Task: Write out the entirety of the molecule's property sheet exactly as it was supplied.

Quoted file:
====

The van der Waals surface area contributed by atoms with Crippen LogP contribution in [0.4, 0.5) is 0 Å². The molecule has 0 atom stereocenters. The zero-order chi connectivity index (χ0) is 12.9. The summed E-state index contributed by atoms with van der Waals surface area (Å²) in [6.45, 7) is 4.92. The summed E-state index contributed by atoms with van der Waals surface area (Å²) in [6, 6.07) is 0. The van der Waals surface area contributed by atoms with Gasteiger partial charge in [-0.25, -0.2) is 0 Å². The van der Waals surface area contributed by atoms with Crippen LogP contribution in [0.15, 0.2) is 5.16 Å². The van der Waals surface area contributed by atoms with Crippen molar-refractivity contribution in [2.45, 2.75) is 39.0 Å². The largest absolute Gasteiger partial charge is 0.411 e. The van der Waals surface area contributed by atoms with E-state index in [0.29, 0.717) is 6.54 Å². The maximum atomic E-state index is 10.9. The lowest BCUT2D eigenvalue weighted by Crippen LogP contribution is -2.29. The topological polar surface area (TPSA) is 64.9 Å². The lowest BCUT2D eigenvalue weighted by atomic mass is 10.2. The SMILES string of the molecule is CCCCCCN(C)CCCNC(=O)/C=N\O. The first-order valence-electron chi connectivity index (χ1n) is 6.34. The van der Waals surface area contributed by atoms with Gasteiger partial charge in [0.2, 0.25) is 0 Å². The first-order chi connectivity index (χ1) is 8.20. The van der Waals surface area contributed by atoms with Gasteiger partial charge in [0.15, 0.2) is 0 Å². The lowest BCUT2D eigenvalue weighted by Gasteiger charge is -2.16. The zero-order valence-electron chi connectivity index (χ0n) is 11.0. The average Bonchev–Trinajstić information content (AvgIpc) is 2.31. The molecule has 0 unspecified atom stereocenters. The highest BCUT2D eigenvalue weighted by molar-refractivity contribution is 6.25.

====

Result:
The van der Waals surface area contributed by atoms with Crippen LogP contribution in [0.4, 0.5) is 0 Å². The molecule has 0 atom stereocenters. The zero-order chi connectivity index (χ0) is 12.9. The summed E-state index contributed by atoms with van der Waals surface area (Å²) in [6.45, 7) is 4.92. The summed E-state index contributed by atoms with van der Waals surface area (Å²) in [6, 6.07) is 0. The van der Waals surface area contributed by atoms with Gasteiger partial charge in [-0.25, -0.2) is 0 Å². The van der Waals surface area contributed by atoms with Crippen LogP contribution in [0.15, 0.2) is 5.16 Å². The van der Waals surface area contributed by atoms with Crippen molar-refractivity contribution in [2.45, 2.75) is 39.0 Å². The largest absolute Gasteiger partial charge is 0.411 e. The van der Waals surface area contributed by atoms with E-state index in [0.29, 0.717) is 6.54 Å². The maximum atomic E-state index is 10.9. The lowest BCUT2D eigenvalue weighted by Crippen LogP contribution is -2.29. The topological polar surface area (TPSA) is 64.9 Å². The lowest BCUT2D eigenvalue weighted by atomic mass is 10.2. The SMILES string of the molecule is CCCCCCN(C)CCCNC(=O)/C=N\O. The first-order valence-electron chi connectivity index (χ1n) is 6.34. The van der Waals surface area contributed by atoms with Gasteiger partial charge in [0.2, 0.25) is 0 Å². The first-order chi connectivity index (χ1) is 8.20. The van der Waals surface area contributed by atoms with Gasteiger partial charge in [0.15, 0.2) is 0 Å². The lowest BCUT2D eigenvalue weighted by Gasteiger charge is -2.16. The zero-order valence-electron chi connectivity index (χ0n) is 11.0. The average Bonchev–Trinajstić information content (AvgIpc) is 2.31. The molecule has 0 unspecified atom stereocenters. The highest BCUT2D eigenvalue weighted by molar-refractivity contribution is 6.25.